Winter is usually not the time when most people start thinking of their gardening or landscaping. However, tree pruning between mid-November and mid-March, when your trees and shrubs are dormant, provides benefits to you and to your plants.
Benefits for You
It’s easier to inspect the branches of deciduous plants for signs of disease and insects when there are no leaves in the way. It is also easier to observe the direction in which the branches are growing and to see where they need thinning. Doing some tree trimming in Fort Worth on a mild winter day gives you the chance to get outdoors, get some sun and fresh air, exercise, and get rid of the winter blues. Pruning in the winter also means you don’t need to make time for it during the growing season when the garden and other landscaping plants need attention.
Benefits for the Plants
Pruning damaged, diseased, deformed, dead, and dying branches in winter reduces the chances that the cuts you make will attract insects or spread disease. However, if you are concerned about carrying disease between your plants, you can disinfect your equipment with a 10 percent solution of either bleach or rubbing alcohol. Use 2 tablespoons of bleach or alcohol for each cup of water.
During the growing season, plants extend their root systems and store food in them to support the growing branches. Removing branches in the winter leaves the plant with more roots and food resources than are needed to support the branches that remain after pruning. The resources from those roots then support more flowers and fruits or new, healthy, well-directed branches. To be honest, more flowers and fruits actually benefit you, as do properly selected branches. Future pruning is easier to maintain after you have thinned the tree and eliminated wayward branches.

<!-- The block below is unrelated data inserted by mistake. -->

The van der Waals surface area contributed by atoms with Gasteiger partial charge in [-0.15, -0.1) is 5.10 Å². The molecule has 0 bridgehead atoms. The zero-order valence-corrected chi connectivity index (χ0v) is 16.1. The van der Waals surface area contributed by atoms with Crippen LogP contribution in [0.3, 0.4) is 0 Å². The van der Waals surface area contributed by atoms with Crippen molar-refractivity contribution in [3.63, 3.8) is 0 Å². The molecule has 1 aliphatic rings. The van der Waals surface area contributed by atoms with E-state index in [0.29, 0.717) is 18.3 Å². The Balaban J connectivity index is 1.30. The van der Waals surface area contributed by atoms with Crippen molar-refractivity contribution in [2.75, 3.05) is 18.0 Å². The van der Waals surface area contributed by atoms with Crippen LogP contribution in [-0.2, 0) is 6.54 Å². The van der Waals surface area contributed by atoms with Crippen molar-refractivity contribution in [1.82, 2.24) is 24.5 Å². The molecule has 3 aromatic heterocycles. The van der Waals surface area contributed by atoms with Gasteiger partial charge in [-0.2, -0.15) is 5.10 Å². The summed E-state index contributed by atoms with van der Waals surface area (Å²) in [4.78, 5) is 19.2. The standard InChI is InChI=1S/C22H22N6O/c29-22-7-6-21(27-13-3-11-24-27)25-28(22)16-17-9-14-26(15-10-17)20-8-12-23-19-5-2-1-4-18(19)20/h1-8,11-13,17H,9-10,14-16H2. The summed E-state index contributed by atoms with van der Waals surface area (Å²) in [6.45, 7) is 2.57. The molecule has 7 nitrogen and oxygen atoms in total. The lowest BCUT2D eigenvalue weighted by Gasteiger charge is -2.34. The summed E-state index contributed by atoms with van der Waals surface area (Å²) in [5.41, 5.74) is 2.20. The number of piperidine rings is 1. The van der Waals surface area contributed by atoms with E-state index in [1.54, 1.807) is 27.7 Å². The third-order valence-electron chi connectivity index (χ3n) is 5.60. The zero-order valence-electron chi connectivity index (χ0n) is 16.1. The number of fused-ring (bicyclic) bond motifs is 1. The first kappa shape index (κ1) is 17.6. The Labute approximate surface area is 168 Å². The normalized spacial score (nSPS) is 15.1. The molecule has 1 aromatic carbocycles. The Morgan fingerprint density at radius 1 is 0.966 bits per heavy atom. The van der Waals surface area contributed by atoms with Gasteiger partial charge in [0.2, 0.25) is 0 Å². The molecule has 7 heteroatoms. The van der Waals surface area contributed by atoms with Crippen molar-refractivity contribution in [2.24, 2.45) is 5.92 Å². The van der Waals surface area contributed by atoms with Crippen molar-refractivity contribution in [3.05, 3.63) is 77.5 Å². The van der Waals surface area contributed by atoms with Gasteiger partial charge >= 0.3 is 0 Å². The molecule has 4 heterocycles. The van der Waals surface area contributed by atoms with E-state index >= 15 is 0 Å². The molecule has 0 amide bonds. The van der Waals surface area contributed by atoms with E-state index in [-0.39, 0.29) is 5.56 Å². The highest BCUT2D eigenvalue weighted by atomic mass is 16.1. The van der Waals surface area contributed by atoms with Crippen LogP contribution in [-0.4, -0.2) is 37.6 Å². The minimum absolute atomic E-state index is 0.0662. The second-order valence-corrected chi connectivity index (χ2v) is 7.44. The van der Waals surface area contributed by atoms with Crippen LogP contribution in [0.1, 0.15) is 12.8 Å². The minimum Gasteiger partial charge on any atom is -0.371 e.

What to Prune and When
If you want to enhance flowering, prune trees and shrubs that bloom in mid- to late summer in winter. To prevent disease, oak, hawthorn, locust, mountain ash, apple, and crab apple trees also should be pruned in winter. In fact, the scent of freshly trimmed oaks attracts the beetle that causes oak wilt; so only trim oaks in the winter when the beetle hibernates.
While you should remove limbs that are broken, damaged, or diseased as soon as you notice them, avoid any other types of pruning in the fall. Cuts seem to heal more slowly at that time of year, and, at the same time, decay-causing fungi spread spores more abundantly then — not a healthy combination for your trees or shrubs.
When inspecting branches for signs of disease or insect infestations, look for open lesions, darkened areas, unusual swelling, and egg masses left by gypsy moths, tussock moths, or tent caterpillars. This provides you with information on whether or not you need an expert in grub treatment. Also remove suckers growing around the base of the tree and water sprouts growing vertically from larger branches. Both grow rapidly and weaken the tree with the amount of nourishment they consume.
Branches that cross and rub against each other can create open wounds that invite insects and diseases. Remove the larger of the crossing branches unless doing so would ruin the look of the tree. Also trim branches that hang down where you walk or mow. Finally, start at the center of the tree and work outward, thinning the branches that create a dense growth that blocks sunlight and air circulation.
Doing your tree pruning in winter is healthier for your trees, and easier without the leaves. You can avoid having to clean up the leaves after a trimming and you can spend less time outside during the winter weather.